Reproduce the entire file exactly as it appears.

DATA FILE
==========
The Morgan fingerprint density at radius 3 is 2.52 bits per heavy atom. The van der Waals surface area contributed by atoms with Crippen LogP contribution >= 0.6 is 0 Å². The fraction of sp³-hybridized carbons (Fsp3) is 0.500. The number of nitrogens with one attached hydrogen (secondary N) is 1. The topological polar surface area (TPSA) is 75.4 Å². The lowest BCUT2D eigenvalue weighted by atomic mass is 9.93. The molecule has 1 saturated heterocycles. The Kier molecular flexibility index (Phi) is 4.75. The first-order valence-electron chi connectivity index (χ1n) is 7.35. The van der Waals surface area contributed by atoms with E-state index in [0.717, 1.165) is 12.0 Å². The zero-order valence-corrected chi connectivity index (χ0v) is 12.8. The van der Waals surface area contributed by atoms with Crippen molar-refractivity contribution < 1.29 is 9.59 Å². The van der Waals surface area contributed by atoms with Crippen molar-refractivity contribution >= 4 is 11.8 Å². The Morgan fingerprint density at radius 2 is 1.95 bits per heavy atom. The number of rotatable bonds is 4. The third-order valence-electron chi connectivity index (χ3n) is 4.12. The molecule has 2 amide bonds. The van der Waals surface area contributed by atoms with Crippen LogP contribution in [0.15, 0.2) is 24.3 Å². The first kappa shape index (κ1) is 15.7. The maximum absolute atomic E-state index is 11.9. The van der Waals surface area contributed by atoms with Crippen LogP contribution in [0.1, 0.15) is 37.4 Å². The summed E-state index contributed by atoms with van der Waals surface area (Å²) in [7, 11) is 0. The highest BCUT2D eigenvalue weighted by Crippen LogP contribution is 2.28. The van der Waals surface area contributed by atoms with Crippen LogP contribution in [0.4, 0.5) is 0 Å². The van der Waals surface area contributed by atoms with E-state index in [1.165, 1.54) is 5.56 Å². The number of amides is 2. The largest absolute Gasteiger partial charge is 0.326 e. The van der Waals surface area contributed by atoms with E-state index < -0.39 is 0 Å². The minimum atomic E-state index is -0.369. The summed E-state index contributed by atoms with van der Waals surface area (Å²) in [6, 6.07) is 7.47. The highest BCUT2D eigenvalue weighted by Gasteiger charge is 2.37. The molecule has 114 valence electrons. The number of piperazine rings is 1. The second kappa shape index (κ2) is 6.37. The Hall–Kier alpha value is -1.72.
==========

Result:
The Morgan fingerprint density at radius 3 is 2.52 bits per heavy atom. The van der Waals surface area contributed by atoms with Crippen LogP contribution >= 0.6 is 0 Å². The fraction of sp³-hybridized carbons (Fsp3) is 0.500. The number of nitrogens with one attached hydrogen (secondary N) is 1. The topological polar surface area (TPSA) is 75.4 Å². The lowest BCUT2D eigenvalue weighted by atomic mass is 9.93. The molecule has 1 saturated heterocycles. The Kier molecular flexibility index (Phi) is 4.75. The first-order valence-electron chi connectivity index (χ1n) is 7.35. The van der Waals surface area contributed by atoms with E-state index in [0.717, 1.165) is 12.0 Å². The zero-order valence-corrected chi connectivity index (χ0v) is 12.8. The van der Waals surface area contributed by atoms with Crippen molar-refractivity contribution < 1.29 is 9.59 Å². The van der Waals surface area contributed by atoms with Crippen molar-refractivity contribution >= 4 is 11.8 Å². The Morgan fingerprint density at radius 2 is 1.95 bits per heavy atom. The number of rotatable bonds is 4. The third-order valence-electron chi connectivity index (χ3n) is 4.12. The molecule has 2 amide bonds. The van der Waals surface area contributed by atoms with Crippen LogP contribution in [0.15, 0.2) is 24.3 Å². The first kappa shape index (κ1) is 15.7. The maximum absolute atomic E-state index is 11.9. The van der Waals surface area contributed by atoms with Crippen LogP contribution in [0.1, 0.15) is 37.4 Å². The summed E-state index contributed by atoms with van der Waals surface area (Å²) in [7, 11) is 0. The highest BCUT2D eigenvalue weighted by Crippen LogP contribution is 2.28. The van der Waals surface area contributed by atoms with Crippen LogP contribution in [0.4, 0.5) is 0 Å². The van der Waals surface area contributed by atoms with E-state index in [1.165, 1.54) is 5.56 Å². The number of amides is 2. The largest absolute Gasteiger partial charge is 0.326 e. The van der Waals surface area contributed by atoms with E-state index < -0.39 is 0 Å². The minimum atomic E-state index is -0.369. The summed E-state index contributed by atoms with van der Waals surface area (Å²) in [6, 6.07) is 7.47. The highest BCUT2D eigenvalue weighted by Gasteiger charge is 2.37. The molecule has 114 valence electrons. The number of piperazine rings is 1. The second kappa shape index (κ2) is 6.37. The Hall–Kier alpha value is -1.72.